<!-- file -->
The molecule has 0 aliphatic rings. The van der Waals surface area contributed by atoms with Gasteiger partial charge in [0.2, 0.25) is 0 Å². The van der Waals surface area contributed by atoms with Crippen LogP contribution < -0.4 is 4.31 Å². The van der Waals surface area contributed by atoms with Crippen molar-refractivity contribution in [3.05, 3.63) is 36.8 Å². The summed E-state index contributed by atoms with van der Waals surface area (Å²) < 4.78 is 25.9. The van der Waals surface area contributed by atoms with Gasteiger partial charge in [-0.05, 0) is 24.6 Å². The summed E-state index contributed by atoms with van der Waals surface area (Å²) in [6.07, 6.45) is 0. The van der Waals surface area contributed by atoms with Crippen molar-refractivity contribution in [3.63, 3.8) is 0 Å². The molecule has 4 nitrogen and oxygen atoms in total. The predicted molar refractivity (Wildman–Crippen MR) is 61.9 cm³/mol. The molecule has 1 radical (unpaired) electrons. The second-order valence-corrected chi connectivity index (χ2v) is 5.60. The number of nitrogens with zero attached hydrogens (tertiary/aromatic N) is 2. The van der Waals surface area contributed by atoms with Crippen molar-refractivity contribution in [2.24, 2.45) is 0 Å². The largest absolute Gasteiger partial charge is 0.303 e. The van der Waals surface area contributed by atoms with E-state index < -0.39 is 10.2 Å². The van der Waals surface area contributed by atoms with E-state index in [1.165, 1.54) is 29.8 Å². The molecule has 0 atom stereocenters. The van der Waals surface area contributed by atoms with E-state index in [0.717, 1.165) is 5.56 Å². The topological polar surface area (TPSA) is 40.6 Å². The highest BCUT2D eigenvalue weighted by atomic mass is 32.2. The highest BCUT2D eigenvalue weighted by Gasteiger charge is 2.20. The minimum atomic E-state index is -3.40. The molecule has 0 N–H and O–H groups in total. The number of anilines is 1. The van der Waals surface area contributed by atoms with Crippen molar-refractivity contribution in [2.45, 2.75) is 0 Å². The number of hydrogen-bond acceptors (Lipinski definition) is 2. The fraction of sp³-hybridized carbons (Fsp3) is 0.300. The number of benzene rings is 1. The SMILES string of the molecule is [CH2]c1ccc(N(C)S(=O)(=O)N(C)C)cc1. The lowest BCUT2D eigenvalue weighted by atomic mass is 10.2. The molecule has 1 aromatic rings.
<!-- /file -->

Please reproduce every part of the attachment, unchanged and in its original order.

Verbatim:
The molecule has 0 aliphatic rings. The van der Waals surface area contributed by atoms with Gasteiger partial charge in [0.2, 0.25) is 0 Å². The van der Waals surface area contributed by atoms with Crippen LogP contribution < -0.4 is 4.31 Å². The van der Waals surface area contributed by atoms with Crippen molar-refractivity contribution in [3.05, 3.63) is 36.8 Å². The summed E-state index contributed by atoms with van der Waals surface area (Å²) < 4.78 is 25.9. The van der Waals surface area contributed by atoms with Gasteiger partial charge in [-0.05, 0) is 24.6 Å². The summed E-state index contributed by atoms with van der Waals surface area (Å²) in [6.07, 6.45) is 0. The van der Waals surface area contributed by atoms with Crippen molar-refractivity contribution in [3.63, 3.8) is 0 Å². The molecule has 4 nitrogen and oxygen atoms in total. The predicted molar refractivity (Wildman–Crippen MR) is 61.9 cm³/mol. The molecule has 1 radical (unpaired) electrons. The second-order valence-corrected chi connectivity index (χ2v) is 5.60. The number of nitrogens with zero attached hydrogens (tertiary/aromatic N) is 2. The van der Waals surface area contributed by atoms with Crippen molar-refractivity contribution in [2.24, 2.45) is 0 Å². The largest absolute Gasteiger partial charge is 0.303 e. The van der Waals surface area contributed by atoms with E-state index < -0.39 is 10.2 Å². The van der Waals surface area contributed by atoms with E-state index in [1.165, 1.54) is 29.8 Å². The molecule has 0 atom stereocenters. The van der Waals surface area contributed by atoms with E-state index in [0.717, 1.165) is 5.56 Å². The topological polar surface area (TPSA) is 40.6 Å². The highest BCUT2D eigenvalue weighted by atomic mass is 32.2. The highest BCUT2D eigenvalue weighted by Gasteiger charge is 2.20. The minimum atomic E-state index is -3.40. The molecule has 0 N–H and O–H groups in total. The number of anilines is 1. The van der Waals surface area contributed by atoms with Crippen molar-refractivity contribution in [2.45, 2.75) is 0 Å². The number of hydrogen-bond acceptors (Lipinski definition) is 2. The fraction of sp³-hybridized carbons (Fsp3) is 0.300. The number of benzene rings is 1. The SMILES string of the molecule is [CH2]c1ccc(N(C)S(=O)(=O)N(C)C)cc1. The lowest BCUT2D eigenvalue weighted by atomic mass is 10.2. The molecule has 1 aromatic rings.